You just unwrapped a new device. Here’s what to do first.

Written by | Science

When you unwrap a shiny new gadget, you want to start using it as quickly as possible. But first—in order to keep your data safe, ensure your hardware lives a long life, and reduce the chance of mishaps later on—you’ll want to follow our guide to setting up your device.
Apply any available updates

When you unwrap a new toy, you want to start playing with it as soon as possible, not twiddle your thumbs waiting for updates to install. But there are a couple reasons why you should swallow your anticipation and take this vital step.

First of all, the latest updates for your iOS, Android, macOS, or Windows device will include the most up-to-date security patches. Until you’ve worked your way through all the waiting updates, you’ll leave your new hardware vulnerable to outside threats.

Second, the latest updates also improve compatibility with other devices. If your new laptop won’t send files to your old printer, or you just can’t get your new phone to talk to your speaker system, a software update might solve the problem. Even better, you should go ahead and install that update right away, before problems crop up.

On iOS, you’ll find potential updates in Settings > General > Software Update. On Android, look for Settings > System > Advanced > System update. For macOS, open the Apple menu, then hit About This Mac > Software Update. And on Windows, tap the cog icon on the Start menu to open the Settings pane, and then pick Update & Security. For other gadgets, the instructions that came with them should explain where to find updates.

Protect against physical access

When anyone other than you gets their hands on your tech, they can expose your data, damage your hardware, or compromise your files. To prevent this, you need to protect your devices against two types of threat: physical access and remote access.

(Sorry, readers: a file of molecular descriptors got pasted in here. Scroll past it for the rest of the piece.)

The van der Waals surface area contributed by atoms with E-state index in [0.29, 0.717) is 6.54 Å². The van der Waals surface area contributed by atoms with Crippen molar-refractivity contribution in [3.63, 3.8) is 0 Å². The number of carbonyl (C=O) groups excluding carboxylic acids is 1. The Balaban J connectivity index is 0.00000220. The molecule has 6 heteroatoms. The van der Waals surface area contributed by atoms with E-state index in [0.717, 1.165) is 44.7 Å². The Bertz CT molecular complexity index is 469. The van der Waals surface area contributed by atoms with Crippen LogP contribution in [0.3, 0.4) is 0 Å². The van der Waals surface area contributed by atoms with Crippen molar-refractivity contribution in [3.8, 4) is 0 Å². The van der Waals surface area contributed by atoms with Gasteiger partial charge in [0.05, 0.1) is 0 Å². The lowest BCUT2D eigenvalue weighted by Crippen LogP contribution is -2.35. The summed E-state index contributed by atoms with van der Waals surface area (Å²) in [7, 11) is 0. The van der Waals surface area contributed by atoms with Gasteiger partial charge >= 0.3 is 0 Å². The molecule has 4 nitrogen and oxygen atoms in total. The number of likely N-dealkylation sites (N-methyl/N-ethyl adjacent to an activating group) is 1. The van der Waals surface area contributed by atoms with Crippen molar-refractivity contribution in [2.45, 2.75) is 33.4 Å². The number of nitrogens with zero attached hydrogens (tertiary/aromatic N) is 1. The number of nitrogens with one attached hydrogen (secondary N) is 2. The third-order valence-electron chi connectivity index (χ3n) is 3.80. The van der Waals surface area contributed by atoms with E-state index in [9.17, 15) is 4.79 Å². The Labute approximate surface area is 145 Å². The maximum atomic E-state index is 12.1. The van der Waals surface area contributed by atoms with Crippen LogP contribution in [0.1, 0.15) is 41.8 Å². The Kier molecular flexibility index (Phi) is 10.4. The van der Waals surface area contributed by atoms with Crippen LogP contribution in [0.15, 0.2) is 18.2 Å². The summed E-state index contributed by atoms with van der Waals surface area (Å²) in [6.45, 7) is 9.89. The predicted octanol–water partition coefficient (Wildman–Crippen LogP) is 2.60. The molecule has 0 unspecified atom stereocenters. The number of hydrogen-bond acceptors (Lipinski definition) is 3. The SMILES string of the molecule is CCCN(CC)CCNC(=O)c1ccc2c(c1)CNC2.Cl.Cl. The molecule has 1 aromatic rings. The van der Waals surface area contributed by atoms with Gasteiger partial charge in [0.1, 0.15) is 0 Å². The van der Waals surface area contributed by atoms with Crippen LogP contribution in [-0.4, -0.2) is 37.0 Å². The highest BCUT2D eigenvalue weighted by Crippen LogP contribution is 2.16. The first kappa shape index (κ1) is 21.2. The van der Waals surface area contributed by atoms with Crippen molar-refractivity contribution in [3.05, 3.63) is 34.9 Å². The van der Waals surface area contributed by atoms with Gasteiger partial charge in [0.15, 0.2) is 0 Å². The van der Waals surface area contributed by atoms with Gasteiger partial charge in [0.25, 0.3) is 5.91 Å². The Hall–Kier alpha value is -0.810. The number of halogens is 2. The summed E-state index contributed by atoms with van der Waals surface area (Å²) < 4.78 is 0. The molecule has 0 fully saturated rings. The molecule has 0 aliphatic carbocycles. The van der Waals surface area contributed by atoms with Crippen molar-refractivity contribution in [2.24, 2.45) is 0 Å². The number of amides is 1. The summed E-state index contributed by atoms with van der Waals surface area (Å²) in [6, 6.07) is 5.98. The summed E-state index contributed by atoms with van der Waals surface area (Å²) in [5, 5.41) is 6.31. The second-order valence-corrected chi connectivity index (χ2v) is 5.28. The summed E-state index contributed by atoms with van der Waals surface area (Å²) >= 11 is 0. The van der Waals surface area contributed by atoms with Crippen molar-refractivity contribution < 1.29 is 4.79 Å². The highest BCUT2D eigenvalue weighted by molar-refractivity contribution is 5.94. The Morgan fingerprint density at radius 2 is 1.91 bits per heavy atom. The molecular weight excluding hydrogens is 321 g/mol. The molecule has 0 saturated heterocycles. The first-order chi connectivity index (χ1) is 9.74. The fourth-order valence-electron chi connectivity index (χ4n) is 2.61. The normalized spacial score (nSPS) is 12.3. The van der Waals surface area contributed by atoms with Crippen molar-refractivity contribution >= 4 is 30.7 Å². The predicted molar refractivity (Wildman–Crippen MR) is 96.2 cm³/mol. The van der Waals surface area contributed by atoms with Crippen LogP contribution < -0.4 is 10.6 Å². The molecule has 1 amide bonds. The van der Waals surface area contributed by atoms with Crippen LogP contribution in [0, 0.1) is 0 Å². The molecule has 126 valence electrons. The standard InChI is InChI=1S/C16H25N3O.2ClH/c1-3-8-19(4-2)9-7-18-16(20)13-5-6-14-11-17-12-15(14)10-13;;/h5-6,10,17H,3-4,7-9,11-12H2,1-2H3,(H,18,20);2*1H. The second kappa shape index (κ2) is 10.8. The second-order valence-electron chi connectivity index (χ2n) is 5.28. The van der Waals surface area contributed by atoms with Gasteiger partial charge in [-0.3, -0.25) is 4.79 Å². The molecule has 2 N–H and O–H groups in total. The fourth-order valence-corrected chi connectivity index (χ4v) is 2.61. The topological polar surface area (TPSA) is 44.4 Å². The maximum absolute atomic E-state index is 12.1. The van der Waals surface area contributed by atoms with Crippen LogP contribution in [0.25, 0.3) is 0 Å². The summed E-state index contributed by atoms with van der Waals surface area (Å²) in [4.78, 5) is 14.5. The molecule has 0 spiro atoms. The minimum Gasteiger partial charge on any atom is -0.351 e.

The person physically accessing your stuff could be anyone from a careless niece stumbling across your phone to a determined thief swiping your laptop. In either case, it’s essential that you set your gadget to lock automatically, and protect it with a password, PIN code, fingerprint, face scan, or another proof of identity.

On iOS, you’ll see these options under Settings > Face ID & Passcode (or Touch ID & Passcode on older devices). On Android devices, go to Settings > Security & location > Screen lock to review the available options. With macOS, open the Apple menu and choose System Preferences > Security & Privacy > General. Finally, on Windows, click the cog icon on the Start menu to reach Settings, and then pick Accounts > Sign-in options.

On these same menu screens, once you set a PIN code or trusted fingerprint (or whatever the other options are), you can decide how quickly the gadget should lock itself when it’s not in use. To be on the safe side, set this time period to be as short as possible.

Protect against remote access

After protecting your device from anyone who might have it in their physical possession, turn your attention to threats that arrive over the internet. This could be hackers actively trying to force a connection to your device, or dodgy apps that try to install malware, or browser extensions that want to force advertising on you.

Thankfully, iOS and Android are both very secure operating systems. As long as you only install apps through the Apple App Store and the Google Play Store, you shouldn’t need to set up any additional protection. Still, it’s worth double-checking the reviews and descriptions before you install any app.

Last modified: February 8, 2019